Transit Workers' Strike?
Last week, Metro Vancouver transit operators and maintenance workers from Coast Mountain Bus Company voted 98% in favour of striking in order to obtain collective bargaining agreements, including wage increases and improved working conditions. With this vote, we may be seeing a strike action and an interruption in transit services (however, they have stated striking is a last-resort).
CJSF producer Gurpreet Kambo spoke with Nathan Woods, the president of UNIFOR, the union representing public transit workers in Metro Vancouver.
We also spoke to some community and CJSF members, Grant & Magnus, about their memories of the last transit-workers strike in Vancouver in 2001. They recalled for us their experiences of those historic 4 months.
National Day of Mourning & International Workers' Day
Catherine Brady; Deena Ladd; Stephen Portman
Today’s episode is themed around Labour. Labour has always been an element of society that has been both crucial and controversial. While the prominence of labour unions has declined significantly, in the 19th and 20th century, they were extremely important in advocating for many of the political and social equities that we enjoy today: things such as the 8 hour workday, the 40 hour workweek, overtime pay, the right to strike, equal pay for women and minorities, and banning child labour, among many others that we often take for granted today.
April 28th is the National Day of Mourning, and May 1st is International Worker’s Day, or ‘Mayday’, Both of these days are meant to remember workers and celebrate the achievements of the labour movement.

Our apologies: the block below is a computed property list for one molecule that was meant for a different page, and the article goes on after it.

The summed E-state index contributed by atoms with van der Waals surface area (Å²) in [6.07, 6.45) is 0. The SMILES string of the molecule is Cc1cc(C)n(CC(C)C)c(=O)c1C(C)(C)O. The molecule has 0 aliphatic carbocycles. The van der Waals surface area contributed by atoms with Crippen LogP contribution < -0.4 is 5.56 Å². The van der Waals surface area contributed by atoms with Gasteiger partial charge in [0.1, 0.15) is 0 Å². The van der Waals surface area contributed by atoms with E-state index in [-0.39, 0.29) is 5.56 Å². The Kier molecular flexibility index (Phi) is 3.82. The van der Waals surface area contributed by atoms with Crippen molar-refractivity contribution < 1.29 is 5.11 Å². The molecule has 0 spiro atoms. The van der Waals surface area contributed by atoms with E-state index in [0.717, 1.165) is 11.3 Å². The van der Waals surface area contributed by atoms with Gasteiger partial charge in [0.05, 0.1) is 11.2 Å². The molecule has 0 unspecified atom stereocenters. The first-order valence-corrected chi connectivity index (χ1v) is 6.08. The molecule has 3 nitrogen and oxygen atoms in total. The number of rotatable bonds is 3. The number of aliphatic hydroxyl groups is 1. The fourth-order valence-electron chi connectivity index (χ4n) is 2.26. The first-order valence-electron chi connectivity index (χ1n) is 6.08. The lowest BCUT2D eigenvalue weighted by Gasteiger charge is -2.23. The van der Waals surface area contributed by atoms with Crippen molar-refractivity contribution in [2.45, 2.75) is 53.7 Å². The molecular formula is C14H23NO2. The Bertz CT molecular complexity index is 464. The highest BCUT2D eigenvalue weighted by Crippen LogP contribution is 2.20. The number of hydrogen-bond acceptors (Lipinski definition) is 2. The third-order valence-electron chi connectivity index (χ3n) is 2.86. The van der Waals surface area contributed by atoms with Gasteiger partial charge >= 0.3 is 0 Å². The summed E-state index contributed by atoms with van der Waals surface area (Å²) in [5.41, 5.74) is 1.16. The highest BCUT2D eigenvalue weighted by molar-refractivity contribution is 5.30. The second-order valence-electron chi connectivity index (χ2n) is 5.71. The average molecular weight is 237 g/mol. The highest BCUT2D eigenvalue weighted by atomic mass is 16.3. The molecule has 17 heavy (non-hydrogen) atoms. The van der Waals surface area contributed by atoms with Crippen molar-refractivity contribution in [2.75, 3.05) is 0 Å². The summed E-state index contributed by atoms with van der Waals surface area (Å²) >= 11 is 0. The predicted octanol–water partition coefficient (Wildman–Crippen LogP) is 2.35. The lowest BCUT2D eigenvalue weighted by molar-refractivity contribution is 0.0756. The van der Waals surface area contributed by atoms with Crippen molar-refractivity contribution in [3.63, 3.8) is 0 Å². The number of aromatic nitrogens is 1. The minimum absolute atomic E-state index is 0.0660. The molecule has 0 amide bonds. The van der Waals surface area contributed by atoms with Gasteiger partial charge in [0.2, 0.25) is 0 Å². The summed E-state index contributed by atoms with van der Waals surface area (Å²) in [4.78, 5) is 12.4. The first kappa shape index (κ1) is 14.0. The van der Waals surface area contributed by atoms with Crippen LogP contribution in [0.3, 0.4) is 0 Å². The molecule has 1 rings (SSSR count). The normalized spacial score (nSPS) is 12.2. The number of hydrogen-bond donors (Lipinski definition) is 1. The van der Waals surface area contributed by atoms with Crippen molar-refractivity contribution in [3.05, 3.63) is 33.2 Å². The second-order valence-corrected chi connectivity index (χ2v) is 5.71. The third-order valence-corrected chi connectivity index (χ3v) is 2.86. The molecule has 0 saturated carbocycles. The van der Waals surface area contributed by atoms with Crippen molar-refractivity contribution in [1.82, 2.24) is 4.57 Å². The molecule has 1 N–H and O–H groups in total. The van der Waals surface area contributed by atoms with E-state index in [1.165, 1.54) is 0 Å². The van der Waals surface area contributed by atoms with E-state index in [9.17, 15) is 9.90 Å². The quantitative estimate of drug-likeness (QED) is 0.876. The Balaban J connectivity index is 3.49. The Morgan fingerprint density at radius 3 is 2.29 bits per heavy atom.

On today’s episode, we hear from Catherine Brady, a woman working in the forestry industry who is campaigning for work and safety gear specifically tailored for women in trades. We also hear interviews with Deena Ladd and Stephen Portman, who both presented at last year’s labour advocacy event “Workers in Action: Exploring Workers Centres Across Canada”, an event hosted at SFU’s Harbour Centre location by the BC Employment Standards Coalition, the BC Federation of Labour and the Hospital Employees’ Union. We will also be hearing from attendees at the event, sharing their ideas about labour and advocacy in Canada.
Attawapiska Occupation & Indigenous Food Security
live interviews, contributions from Jay Peachy & Noel Thomas, CKUT
On April 18th, protesters began occupying the Vancouver Indigenous & Northern Affairs Canada office (INAC) in solidarity with Attawapiskat after the community declared a state of emergency over multiple Indigenous youth suicides. People have been occupying the INAC offices around Canada, starting in Toronto and moving to Regina, Vancouver, and more.